Perceptions of Play and Leisure in Junior School Aged Children with Juvenile Idiopathic Arthritis: What are the Implications for Occupational Therapy?
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Hackett, J. (2003) ‘Perceptions of play and leisure in junior school aged children with juvenile idiopathic arthritis: what are the implications for occupational therapy?’, British Journal of Occupational Therapy, 66(7), pp. 303–310. Available at: https://doi.org/10.1177/030802260306600704.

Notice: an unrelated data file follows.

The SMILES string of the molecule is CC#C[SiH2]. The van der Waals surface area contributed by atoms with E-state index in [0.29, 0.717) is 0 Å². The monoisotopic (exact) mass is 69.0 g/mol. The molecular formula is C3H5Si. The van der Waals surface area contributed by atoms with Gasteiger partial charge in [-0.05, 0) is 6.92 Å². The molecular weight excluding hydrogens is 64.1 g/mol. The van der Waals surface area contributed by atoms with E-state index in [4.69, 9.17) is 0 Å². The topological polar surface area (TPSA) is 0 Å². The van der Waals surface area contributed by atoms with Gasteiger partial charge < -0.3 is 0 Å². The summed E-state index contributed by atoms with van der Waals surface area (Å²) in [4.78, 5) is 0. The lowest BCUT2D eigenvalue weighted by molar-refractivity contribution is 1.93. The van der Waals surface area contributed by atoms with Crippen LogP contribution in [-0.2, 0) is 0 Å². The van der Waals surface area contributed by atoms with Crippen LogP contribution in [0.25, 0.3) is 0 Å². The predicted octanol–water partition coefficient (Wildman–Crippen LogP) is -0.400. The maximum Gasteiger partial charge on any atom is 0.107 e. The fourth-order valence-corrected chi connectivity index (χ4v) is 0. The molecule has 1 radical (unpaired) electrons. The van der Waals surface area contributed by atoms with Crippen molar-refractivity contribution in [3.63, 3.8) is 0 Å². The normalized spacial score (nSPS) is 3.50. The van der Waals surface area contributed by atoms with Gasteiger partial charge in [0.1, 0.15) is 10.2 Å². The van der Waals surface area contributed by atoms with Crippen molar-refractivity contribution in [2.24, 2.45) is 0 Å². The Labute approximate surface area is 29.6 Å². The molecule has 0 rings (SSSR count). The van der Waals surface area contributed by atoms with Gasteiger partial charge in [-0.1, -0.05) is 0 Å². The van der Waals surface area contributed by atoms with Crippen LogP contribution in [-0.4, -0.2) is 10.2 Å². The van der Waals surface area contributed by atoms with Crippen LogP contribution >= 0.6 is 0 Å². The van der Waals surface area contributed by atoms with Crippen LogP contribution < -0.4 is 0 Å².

Play is the dominant occupation in childhood and is recognised as having an important role in wellbeing. Past research suggests that children with a disability experience a variety of barriers to engagement in play. Despite this, play is often not assessed as a specific area of occupational performance. This qualitative study aimed to explore the perceptions of play and leisure in junior school aged children with juvenile idiopathic arthritis. Twelve children between the ages of 7 years and 11 years were interviewed in order to uncover the barriers to engagement in play and leisure and to consider the implications, if any, for occupational therapy. The results showed that all children, regardless of disease activity, reported difficulty in engaging in play and leisure activities. The symptoms of the disease, the treatment regimes and their side-effects, and psychosocial factors were all reported to affect play and leisure experiences. The children also reported that play behaviours were often restricted by parents, friends and school personnel. Fear of damage and unclear communication about the effects of activity also resulted in self-imposed restrictions, which further limited play experiences. Although the children reported a number of coping strategies to deal with these difficulties, they reported more indoor play and engagement in sedentary activities which often gave rise to feelings of being different, sadness and loneliness.